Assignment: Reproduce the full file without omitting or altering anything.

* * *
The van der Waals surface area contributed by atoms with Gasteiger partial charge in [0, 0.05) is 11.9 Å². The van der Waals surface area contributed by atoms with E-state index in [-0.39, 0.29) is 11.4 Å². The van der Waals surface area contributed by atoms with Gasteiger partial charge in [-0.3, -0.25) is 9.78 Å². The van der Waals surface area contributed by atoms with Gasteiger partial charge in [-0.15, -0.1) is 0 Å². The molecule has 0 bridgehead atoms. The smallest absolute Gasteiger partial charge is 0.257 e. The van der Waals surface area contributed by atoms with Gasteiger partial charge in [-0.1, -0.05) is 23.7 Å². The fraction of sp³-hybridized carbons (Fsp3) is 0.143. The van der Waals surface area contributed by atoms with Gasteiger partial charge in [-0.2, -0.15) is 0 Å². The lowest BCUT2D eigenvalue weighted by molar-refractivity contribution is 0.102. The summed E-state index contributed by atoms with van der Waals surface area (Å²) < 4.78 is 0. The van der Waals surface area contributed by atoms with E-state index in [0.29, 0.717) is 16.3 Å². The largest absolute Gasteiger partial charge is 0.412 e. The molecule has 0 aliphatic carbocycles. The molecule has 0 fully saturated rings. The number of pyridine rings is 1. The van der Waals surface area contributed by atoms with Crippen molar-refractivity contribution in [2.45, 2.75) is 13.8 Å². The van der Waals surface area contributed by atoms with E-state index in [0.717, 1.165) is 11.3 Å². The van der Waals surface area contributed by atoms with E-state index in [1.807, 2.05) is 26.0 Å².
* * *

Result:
The van der Waals surface area contributed by atoms with Gasteiger partial charge in [0, 0.05) is 11.9 Å². The van der Waals surface area contributed by atoms with E-state index in [-0.39, 0.29) is 11.4 Å². The van der Waals surface area contributed by atoms with Gasteiger partial charge in [-0.3, -0.25) is 9.78 Å². The van der Waals surface area contributed by atoms with Gasteiger partial charge in [-0.15, -0.1) is 0 Å². The molecule has 0 bridgehead atoms. The smallest absolute Gasteiger partial charge is 0.257 e. The van der Waals surface area contributed by atoms with Gasteiger partial charge in [-0.1, -0.05) is 23.7 Å². The fraction of sp³-hybridized carbons (Fsp3) is 0.143. The van der Waals surface area contributed by atoms with Gasteiger partial charge in [-0.2, -0.15) is 0 Å². The lowest BCUT2D eigenvalue weighted by molar-refractivity contribution is 0.102. The summed E-state index contributed by atoms with van der Waals surface area (Å²) < 4.78 is 0. The van der Waals surface area contributed by atoms with E-state index in [0.29, 0.717) is 16.3 Å². The largest absolute Gasteiger partial charge is 0.412 e. The molecule has 0 aliphatic carbocycles. The molecule has 0 fully saturated rings. The number of pyridine rings is 1. The van der Waals surface area contributed by atoms with Crippen molar-refractivity contribution in [2.45, 2.75) is 13.8 Å². The van der Waals surface area contributed by atoms with E-state index in [0.717, 1.165) is 11.3 Å². The van der Waals surface area contributed by atoms with E-state index in [1.807, 2.05) is 26.0 Å².